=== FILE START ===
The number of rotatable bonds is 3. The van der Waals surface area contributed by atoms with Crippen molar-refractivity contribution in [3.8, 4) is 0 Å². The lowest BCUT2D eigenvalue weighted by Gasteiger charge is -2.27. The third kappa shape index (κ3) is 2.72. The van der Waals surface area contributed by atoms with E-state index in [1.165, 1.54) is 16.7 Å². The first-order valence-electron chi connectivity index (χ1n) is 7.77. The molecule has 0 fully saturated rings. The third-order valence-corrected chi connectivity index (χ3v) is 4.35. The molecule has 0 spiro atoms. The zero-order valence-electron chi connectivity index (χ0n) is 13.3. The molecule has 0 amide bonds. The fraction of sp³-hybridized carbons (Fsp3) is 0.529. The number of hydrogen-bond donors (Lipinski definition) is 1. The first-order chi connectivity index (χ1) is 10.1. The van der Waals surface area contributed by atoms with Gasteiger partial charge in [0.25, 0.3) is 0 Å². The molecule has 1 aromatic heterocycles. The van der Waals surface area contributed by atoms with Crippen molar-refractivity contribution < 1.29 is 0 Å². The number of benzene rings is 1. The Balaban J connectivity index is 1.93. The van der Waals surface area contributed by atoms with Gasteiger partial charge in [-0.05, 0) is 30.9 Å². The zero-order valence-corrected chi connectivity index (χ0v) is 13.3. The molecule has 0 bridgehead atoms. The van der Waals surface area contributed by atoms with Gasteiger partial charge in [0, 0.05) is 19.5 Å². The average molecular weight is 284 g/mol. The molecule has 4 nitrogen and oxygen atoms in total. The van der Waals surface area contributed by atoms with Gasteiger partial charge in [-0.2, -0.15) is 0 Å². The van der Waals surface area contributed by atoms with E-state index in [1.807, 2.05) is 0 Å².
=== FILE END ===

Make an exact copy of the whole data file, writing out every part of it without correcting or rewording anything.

The number of rotatable bonds is 3. The van der Waals surface area contributed by atoms with Crippen molar-refractivity contribution in [3.8, 4) is 0 Å². The lowest BCUT2D eigenvalue weighted by Gasteiger charge is -2.27. The third kappa shape index (κ3) is 2.72. The van der Waals surface area contributed by atoms with E-state index in [1.165, 1.54) is 16.7 Å². The first-order valence-electron chi connectivity index (χ1n) is 7.77. The molecule has 0 fully saturated rings. The third-order valence-corrected chi connectivity index (χ3v) is 4.35. The molecule has 0 spiro atoms. The zero-order valence-electron chi connectivity index (χ0n) is 13.3. The molecule has 0 amide bonds. The fraction of sp³-hybridized carbons (Fsp3) is 0.529. The number of hydrogen-bond donors (Lipinski definition) is 1. The first-order chi connectivity index (χ1) is 10.1. The van der Waals surface area contributed by atoms with Gasteiger partial charge in [0.25, 0.3) is 0 Å². The molecule has 1 aromatic heterocycles. The van der Waals surface area contributed by atoms with Crippen molar-refractivity contribution < 1.29 is 0 Å². The number of benzene rings is 1. The Balaban J connectivity index is 1.93. The van der Waals surface area contributed by atoms with Gasteiger partial charge in [-0.05, 0) is 30.9 Å². The zero-order valence-corrected chi connectivity index (χ0v) is 13.3. The molecule has 0 bridgehead atoms. The van der Waals surface area contributed by atoms with Gasteiger partial charge in [0, 0.05) is 19.5 Å². The average molecular weight is 284 g/mol. The molecule has 4 nitrogen and oxygen atoms in total. The van der Waals surface area contributed by atoms with Gasteiger partial charge in [-0.2, -0.15) is 0 Å². The van der Waals surface area contributed by atoms with E-state index in [1.807, 2.05) is 0 Å².